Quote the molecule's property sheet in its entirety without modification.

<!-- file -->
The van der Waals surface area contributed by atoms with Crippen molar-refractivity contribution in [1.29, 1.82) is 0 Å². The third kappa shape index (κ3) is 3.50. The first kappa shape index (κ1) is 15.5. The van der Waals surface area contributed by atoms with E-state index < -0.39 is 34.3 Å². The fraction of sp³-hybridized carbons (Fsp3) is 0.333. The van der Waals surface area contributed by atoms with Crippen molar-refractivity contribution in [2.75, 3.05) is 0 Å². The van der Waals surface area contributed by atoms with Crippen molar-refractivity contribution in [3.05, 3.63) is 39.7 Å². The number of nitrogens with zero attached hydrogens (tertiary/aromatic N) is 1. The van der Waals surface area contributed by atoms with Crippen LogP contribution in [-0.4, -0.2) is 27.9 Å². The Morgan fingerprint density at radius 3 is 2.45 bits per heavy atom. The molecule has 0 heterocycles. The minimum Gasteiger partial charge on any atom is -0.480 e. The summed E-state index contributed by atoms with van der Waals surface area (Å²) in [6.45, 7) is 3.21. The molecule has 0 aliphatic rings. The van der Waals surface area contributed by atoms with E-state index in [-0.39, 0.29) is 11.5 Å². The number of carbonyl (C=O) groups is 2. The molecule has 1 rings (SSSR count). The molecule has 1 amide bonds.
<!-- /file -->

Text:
The van der Waals surface area contributed by atoms with Crippen molar-refractivity contribution in [1.29, 1.82) is 0 Å². The third kappa shape index (κ3) is 3.50. The first kappa shape index (κ1) is 15.5. The van der Waals surface area contributed by atoms with E-state index < -0.39 is 34.3 Å². The fraction of sp³-hybridized carbons (Fsp3) is 0.333. The van der Waals surface area contributed by atoms with Crippen molar-refractivity contribution in [2.75, 3.05) is 0 Å². The van der Waals surface area contributed by atoms with Crippen molar-refractivity contribution in [3.05, 3.63) is 39.7 Å². The number of nitrogens with zero attached hydrogens (tertiary/aromatic N) is 1. The van der Waals surface area contributed by atoms with Crippen LogP contribution in [-0.4, -0.2) is 27.9 Å². The Morgan fingerprint density at radius 3 is 2.45 bits per heavy atom. The molecule has 0 heterocycles. The minimum Gasteiger partial charge on any atom is -0.480 e. The summed E-state index contributed by atoms with van der Waals surface area (Å²) in [6.45, 7) is 3.21. The molecule has 0 aliphatic rings. The van der Waals surface area contributed by atoms with E-state index in [-0.39, 0.29) is 11.5 Å². The number of carbonyl (C=O) groups is 2. The molecule has 1 rings (SSSR count). The molecule has 1 amide bonds.